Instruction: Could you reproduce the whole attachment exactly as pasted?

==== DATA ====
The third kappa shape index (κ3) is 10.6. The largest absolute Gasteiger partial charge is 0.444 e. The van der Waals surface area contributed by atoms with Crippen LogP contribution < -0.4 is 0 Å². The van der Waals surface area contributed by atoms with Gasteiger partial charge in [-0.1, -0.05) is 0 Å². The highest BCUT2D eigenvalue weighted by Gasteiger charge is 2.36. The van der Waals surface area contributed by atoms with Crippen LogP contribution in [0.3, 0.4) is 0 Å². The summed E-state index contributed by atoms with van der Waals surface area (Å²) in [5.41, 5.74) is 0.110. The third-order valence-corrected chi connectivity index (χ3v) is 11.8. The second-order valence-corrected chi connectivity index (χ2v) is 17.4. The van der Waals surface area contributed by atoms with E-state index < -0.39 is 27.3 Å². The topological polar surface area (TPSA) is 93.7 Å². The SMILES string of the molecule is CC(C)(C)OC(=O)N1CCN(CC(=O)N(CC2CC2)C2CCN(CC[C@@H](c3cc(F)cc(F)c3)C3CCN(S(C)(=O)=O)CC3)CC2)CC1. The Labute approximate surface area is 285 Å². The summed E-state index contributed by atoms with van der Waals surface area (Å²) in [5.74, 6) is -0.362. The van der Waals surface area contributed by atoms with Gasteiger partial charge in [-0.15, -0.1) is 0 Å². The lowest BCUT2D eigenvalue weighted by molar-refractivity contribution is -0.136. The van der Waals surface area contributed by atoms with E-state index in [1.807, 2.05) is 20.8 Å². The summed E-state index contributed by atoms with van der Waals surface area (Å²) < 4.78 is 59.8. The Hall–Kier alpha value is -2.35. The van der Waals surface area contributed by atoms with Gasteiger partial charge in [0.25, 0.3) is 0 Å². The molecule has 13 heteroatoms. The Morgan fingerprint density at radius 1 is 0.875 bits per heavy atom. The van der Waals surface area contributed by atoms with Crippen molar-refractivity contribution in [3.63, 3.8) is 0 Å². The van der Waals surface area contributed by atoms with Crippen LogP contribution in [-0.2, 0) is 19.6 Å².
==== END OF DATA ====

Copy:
The third kappa shape index (κ3) is 10.6. The largest absolute Gasteiger partial charge is 0.444 e. The van der Waals surface area contributed by atoms with Crippen LogP contribution < -0.4 is 0 Å². The van der Waals surface area contributed by atoms with Gasteiger partial charge in [-0.1, -0.05) is 0 Å². The highest BCUT2D eigenvalue weighted by Gasteiger charge is 2.36. The van der Waals surface area contributed by atoms with Crippen LogP contribution in [0.3, 0.4) is 0 Å². The summed E-state index contributed by atoms with van der Waals surface area (Å²) in [5.41, 5.74) is 0.110. The third-order valence-corrected chi connectivity index (χ3v) is 11.8. The second-order valence-corrected chi connectivity index (χ2v) is 17.4. The van der Waals surface area contributed by atoms with E-state index < -0.39 is 27.3 Å². The topological polar surface area (TPSA) is 93.7 Å². The SMILES string of the molecule is CC(C)(C)OC(=O)N1CCN(CC(=O)N(CC2CC2)C2CCN(CC[C@@H](c3cc(F)cc(F)c3)C3CCN(S(C)(=O)=O)CC3)CC2)CC1. The Labute approximate surface area is 285 Å². The summed E-state index contributed by atoms with van der Waals surface area (Å²) in [5.74, 6) is -0.362. The van der Waals surface area contributed by atoms with Gasteiger partial charge in [-0.15, -0.1) is 0 Å². The lowest BCUT2D eigenvalue weighted by molar-refractivity contribution is -0.136. The van der Waals surface area contributed by atoms with E-state index in [1.807, 2.05) is 20.8 Å². The summed E-state index contributed by atoms with van der Waals surface area (Å²) < 4.78 is 59.8. The Hall–Kier alpha value is -2.35. The van der Waals surface area contributed by atoms with Gasteiger partial charge in [0.25, 0.3) is 0 Å². The molecule has 13 heteroatoms. The Morgan fingerprint density at radius 1 is 0.875 bits per heavy atom. The van der Waals surface area contributed by atoms with Crippen molar-refractivity contribution in [3.63, 3.8) is 0 Å². The van der Waals surface area contributed by atoms with Crippen LogP contribution in [-0.2, 0) is 19.6 Å².